Daniel Woods bagged the first ascent of Black 90, a.k.a. “Creature from the Black Lagoon,” at Upper
Chaos Canyon, Rocky Mountain National Park, Colorado yesterday. He suggested V16 for difficulty—his third boulder problem of the grade.
“This thing turned into a mindfuck battling conditions, altitude, and ups and downs with fitness,” Woods wrote on Instagram. “From day one I could do all
the moves and link a few at a time. As days went on links increased. I finally got to the point where I was sure it was in the bag. More days passed
and I continued to fail.”
Woods, 27, from nearby Boulder had climbed the boulder problem multiple times from three moves in, but couldn’t nail the send from the start. It became
a mental battle for him, with pressure to send before snow locked up the canyon for another season. He worked the boulder problem for 15 days.
“I beat myself up because I know it’s there and overcoming mental disbelief is the most satisfying feeling for me in climbing,” he wrote on Instagram.
“I had false confidence in the beginning with this thing, and that is what led me into a war of attrition. Luckily, [I] can just look back at all those
failed attempts over the course of 15 days and smile.”
“As for how hard this thing is? That is a question that will obviously be thrown around, accepted or bashed,” Woods wrote. “I believe this line is harder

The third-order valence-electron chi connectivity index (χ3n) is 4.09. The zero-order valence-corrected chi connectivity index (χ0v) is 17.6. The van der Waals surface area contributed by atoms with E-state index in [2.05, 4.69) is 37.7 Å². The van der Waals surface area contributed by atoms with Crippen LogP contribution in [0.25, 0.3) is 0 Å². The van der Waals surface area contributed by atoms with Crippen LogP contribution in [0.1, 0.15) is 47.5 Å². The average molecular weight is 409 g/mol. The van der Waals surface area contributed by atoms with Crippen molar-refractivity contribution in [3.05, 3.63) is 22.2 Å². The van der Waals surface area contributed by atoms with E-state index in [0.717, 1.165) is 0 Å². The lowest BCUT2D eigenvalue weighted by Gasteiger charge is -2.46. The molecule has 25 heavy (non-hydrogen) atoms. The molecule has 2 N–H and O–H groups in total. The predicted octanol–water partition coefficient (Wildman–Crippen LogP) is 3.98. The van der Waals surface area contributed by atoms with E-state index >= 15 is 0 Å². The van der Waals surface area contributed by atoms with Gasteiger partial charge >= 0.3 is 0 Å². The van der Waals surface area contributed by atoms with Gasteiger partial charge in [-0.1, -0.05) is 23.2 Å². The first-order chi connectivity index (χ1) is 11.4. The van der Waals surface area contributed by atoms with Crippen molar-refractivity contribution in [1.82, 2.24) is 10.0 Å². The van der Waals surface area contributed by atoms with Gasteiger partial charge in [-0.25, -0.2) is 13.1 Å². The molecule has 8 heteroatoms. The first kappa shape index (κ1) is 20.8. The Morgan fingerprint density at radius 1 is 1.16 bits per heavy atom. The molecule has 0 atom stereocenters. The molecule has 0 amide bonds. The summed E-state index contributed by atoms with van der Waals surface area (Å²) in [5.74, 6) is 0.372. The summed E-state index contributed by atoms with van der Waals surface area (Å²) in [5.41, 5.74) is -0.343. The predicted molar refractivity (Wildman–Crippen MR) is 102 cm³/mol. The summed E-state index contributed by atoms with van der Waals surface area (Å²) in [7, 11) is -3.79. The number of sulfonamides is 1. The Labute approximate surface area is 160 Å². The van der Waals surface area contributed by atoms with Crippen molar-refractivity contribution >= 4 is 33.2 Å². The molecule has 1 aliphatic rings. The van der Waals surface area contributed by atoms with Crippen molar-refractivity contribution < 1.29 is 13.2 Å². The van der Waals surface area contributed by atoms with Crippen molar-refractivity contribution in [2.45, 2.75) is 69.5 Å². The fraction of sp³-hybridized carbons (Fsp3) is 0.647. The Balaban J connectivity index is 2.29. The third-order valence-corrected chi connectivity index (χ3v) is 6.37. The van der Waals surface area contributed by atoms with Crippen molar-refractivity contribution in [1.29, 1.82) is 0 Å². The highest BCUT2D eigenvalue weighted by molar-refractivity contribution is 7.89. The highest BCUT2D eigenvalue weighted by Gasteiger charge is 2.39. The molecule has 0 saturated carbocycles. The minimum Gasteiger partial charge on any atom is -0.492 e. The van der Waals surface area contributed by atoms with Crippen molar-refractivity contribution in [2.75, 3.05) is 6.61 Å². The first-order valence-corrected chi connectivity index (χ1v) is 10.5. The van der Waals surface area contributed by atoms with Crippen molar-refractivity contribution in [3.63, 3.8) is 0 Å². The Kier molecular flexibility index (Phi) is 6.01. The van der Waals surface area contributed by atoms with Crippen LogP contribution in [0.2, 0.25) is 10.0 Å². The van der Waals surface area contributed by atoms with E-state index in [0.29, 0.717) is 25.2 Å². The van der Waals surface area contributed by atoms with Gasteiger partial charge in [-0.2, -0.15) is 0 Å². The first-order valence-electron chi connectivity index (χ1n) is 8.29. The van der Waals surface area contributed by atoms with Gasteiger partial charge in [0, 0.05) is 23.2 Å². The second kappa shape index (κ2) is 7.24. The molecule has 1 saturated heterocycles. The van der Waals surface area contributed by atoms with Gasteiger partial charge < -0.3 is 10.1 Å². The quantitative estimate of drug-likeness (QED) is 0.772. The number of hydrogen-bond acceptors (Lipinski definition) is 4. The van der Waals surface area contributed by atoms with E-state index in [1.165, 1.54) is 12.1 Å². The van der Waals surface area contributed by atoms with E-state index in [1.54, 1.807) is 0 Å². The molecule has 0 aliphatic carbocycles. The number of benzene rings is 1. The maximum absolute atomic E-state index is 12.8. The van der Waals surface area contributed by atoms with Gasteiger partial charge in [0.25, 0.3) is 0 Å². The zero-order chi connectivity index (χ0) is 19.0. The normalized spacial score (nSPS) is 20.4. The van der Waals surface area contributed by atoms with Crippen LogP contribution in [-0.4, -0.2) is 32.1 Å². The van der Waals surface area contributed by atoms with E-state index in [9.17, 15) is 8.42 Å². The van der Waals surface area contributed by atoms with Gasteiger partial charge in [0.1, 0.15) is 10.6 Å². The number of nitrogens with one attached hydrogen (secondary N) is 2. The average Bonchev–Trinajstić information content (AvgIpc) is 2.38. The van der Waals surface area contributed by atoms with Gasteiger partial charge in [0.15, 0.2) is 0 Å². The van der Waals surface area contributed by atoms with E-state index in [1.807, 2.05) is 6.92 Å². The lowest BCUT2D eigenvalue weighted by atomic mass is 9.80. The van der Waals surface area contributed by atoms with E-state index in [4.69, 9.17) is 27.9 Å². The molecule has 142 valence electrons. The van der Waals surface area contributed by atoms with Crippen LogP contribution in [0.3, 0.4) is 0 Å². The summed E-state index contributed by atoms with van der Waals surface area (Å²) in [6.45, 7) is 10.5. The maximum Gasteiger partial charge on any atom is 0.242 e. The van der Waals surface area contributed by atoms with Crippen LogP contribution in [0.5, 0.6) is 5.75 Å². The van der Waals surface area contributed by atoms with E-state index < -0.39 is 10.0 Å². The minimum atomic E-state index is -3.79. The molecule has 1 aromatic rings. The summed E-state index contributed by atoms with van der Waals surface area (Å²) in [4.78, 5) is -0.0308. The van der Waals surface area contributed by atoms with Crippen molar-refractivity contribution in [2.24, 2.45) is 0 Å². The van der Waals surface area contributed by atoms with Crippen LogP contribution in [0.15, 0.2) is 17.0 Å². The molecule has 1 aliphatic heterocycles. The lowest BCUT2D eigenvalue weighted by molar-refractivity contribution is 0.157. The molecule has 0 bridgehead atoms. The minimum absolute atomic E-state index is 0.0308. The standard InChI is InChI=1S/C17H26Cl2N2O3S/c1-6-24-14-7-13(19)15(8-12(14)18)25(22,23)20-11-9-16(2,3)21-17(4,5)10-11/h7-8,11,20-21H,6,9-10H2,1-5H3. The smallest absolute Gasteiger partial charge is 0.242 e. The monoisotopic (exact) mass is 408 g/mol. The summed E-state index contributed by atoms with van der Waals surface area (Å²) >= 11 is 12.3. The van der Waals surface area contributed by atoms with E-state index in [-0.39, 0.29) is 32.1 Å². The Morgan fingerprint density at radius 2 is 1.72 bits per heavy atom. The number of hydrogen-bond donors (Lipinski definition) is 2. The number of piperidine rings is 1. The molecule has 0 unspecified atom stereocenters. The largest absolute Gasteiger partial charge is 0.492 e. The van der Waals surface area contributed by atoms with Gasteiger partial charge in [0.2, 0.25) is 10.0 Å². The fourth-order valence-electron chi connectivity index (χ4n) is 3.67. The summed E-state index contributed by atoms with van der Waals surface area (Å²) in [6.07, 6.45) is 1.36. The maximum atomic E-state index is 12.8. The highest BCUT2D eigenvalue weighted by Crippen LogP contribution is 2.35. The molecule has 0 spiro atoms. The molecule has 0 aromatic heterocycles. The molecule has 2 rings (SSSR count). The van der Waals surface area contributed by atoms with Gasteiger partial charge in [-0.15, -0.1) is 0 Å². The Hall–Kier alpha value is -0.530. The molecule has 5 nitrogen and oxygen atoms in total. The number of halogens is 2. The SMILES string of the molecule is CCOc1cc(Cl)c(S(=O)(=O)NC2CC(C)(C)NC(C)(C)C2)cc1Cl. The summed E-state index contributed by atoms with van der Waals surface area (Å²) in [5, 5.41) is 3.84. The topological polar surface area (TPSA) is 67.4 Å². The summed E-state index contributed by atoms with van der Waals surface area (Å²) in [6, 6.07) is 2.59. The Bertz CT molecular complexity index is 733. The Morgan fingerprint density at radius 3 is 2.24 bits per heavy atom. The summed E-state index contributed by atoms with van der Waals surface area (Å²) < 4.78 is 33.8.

than most [V]15s I’ve done so why not call it [V]16. If train is ran on it and consensus calls it 15, then that is all good.”
Woods has climbed 22 V15s in his 22 years of climbing. Of those, 12 were first ascents, including In Search of Time Lost, The Game, Paint It Black and
White Noise. In October 2010, he established Hypnotized Minds (V16) in Rocky Mountain National Park and in January 2015, he established The Process (V16) on the Grandpa Peabody boulder in Bishop, California. This March, he sent Chris Sharma’s Papichulo in Oliana, Spain, his fourth 5.15a. He is one of the few climbers to have sent both 5.15
“[Dave Graham]and I have talked a lot about the progression of grades and try to understand what would make something [V]16,” Woods wrote. “We are left
dumbfounded to realize that the same level in bouldering has maintained from Fred Nicole, Bernd Zangerl, and Klem Loskot a decade ago until now.
“We can either acknowledge what is a level up from the standard of [V]15 (based off of consensus over the years) or continue climbing V15 for another decade.”
Watch Daniel Woods work the project: